Are you looking for a budget-friendly aquarium substrate? You might have heard of play sand as a less expensive option. Maybe you’re also drawn to the awesome colors of Crayola play sand. Is Crayola play sand aquarium safe?
Crayola play sand is one of the better play sand options for a fish tank substrate. However, there are some things you’ll want to consider before using it. Make sure to clean it thoroughly before use.
Is Crayola play sand non-toxic? Can your kids play with aquarium sands? In this article, I will answer these questions and more.
Can I Use Crayola Play Sand in My Aquarium?
Of the play sand options available, it seems as if Crayola Play Sand is one of the most aquarium-safe options. The company guarantees no chemical treatment of the sand. The grains themselves have no sharp edges, as processing involves rounding out the grain.
In addition, Crayola play sand goes through an extensive process in the factory to make sure it’s free of biological and metal contamination. This involves going through it with a rare earth magnet and heating it to over 250 degrees Fahrenheit.
Aquarium keepers seem to like Crayola play sand just fine. It’s inexpensive, you can easily find it at a hardware store or big-box store, and the colors are really fun.
What to Consider Before Using Play Sand as Substrate
Obviously, you’ll want to make sure sand is the right choice for the fish or amphibians in your aquarium. There are certain fish who like burrowing in sand, either to clean themselves or to hide. Others won’t, and will do better with a substrate of rocks or gravel.
If you’re keeping goldfish, you’ll want to stay far away from any sand. They will eat it, and it can clog their digestive systems.
Grain size is an especially important factor when using sand in an aquarium. You don’t want the grains to be either too large or too small. Some play sand can definitely have small grains, so choose with caution.
Check and make sure the play sand doesn’t say “dust free” or “silica free” if you have a freshwater aquarium. These words can mean there’s calcium carbonate in the play sand. This compound isn’t good for a freshwater aquarium.
Some Disadvantages of Play Sand
Keep in mind that play sand in general has some disadvantages if you use it in an aquarium. These include:
- It can easily get into your filter and clog it
- Water doesn’t flow as easily through it as other substrate
- It can more easily harbor dangerous bacteria and parasites
It’s also important to clean any substrate well before putting it into your aquarium. Here is a video on how to clean play sand before using it in your tank.
Is Crayola Sand Toxic?
Like all of Crayola’s products, their colored play sands are non-toxic. The dyes are non-toxic, and you can submerge them in water without the color fading or bleeding. Among other distinctions, Crayola play sand has certifications from the Arts and Creative Materials Institution, and is certified asbestos-free.
The producer of Crayola play sand, Covia Corporation, touts its environmentally-friendly and non-toxic manufacturing methods. They do not use any chemicals to wash the sand, and do not add any anti-fungal materials.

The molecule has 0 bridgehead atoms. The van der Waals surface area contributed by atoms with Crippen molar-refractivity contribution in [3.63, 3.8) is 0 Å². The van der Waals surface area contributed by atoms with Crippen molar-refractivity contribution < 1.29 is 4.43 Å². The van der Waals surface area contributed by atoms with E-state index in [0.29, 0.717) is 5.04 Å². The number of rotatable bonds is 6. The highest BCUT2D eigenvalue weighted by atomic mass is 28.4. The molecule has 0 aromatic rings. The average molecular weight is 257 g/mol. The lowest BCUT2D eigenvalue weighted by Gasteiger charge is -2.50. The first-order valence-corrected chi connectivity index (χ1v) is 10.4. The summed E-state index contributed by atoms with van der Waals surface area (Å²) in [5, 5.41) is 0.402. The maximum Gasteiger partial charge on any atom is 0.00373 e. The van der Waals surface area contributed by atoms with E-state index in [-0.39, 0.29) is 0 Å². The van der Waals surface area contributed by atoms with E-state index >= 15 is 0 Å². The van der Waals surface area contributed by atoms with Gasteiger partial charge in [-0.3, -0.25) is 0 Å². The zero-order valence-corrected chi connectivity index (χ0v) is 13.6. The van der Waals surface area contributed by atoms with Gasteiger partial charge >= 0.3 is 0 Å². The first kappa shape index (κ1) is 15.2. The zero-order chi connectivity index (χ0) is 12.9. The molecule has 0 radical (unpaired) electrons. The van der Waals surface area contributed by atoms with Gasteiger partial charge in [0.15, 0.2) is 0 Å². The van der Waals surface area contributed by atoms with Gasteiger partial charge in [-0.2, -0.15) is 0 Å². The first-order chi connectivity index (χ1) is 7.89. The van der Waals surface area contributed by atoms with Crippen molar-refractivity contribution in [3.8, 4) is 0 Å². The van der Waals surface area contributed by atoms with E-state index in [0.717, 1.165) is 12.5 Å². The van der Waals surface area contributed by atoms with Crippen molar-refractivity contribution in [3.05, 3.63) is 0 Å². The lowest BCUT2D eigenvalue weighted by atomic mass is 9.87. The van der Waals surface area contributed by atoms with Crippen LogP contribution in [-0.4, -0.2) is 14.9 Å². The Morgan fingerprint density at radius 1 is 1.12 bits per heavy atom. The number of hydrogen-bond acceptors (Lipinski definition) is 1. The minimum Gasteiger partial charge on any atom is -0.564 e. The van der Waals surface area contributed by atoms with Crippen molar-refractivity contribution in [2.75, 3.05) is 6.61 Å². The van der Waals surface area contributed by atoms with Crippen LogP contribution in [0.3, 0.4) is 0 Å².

Considering play sand is meant for kids, Crayola and Covia Corporation seem to have spent a lot of time making sure it’s not toxic. Otherwise, there would be issues connected with its use.
However, since Crayola does not test on animals, they cannot as easily guarantee that their play sand is animal-safe.
What Other Sands Are Available?
You may be a bit frazzled by the choice of aquarium sands for your fish tank. It is true, additionally, that each type has its advantages and disadvantages.
Types of aquarium sand include:
- River Sand
- Black Quartz Sand
- Marine or Ultra Reef Sand
- Coral Sand
If you’re not looking to spend a lot of money on aquarium sand, aquarium keepers have found success with pool filter sand as well as play sand. Pool filter sand has a larger grain size, and is less likely to clog aquarium filters.
Can I Use Aquarium Sand as Play Sand?
If it’s new, it seems like aquarium sand is perfectly fine for play. Most options seem to have natural ingredients, and safe and non-toxic treatment methods. However, most aquarium sand seems to be more expensive than good old regular play sand.
For the sake of argument, I would say play sand, directly intended for kids, is the better option.
It might seem obvious, but don’t let your kid play with used or dirty aquarium sand. Keep in mind, that’s where most of your fish poop goes when it’s in your tank. Used aquarium sand can also harbor a lot of dangerous parasites and bacteria. If your child really wants to play with aquarium sand, let them have some out of a new package.
Is Aquarium Sand Toxic for Play?
Like play sand, substrate for aquariums should ideally be non-toxic. Most options, like black sand, have natural makeups and ingredients. There is probably even some crossover between the components of aquarium sand and the components of play sand.
Check and make sure an aquarium sand hasn’t been through any chemical treatment. Also make sure there’s no anti-fungal material added to the sand. Whether you bought it for your fish or your child, these things aren’t good for living creatures.
If play sand seems like the right choice for the bottom of your fish tank, you could make a worse choice than Crayola play sand. It is guaranteed non-toxic, doesn’t go through any chemical treatment in manufacturing, and the grains are round and soft. Like all play sands, however, it does have some disadvantages if you use it as substrate.
New aquarium sand can make non-toxic play sand, if your kids are really demanding it. However, since play sand is usually less expensive, you’re probably better off buying that for your kids instead.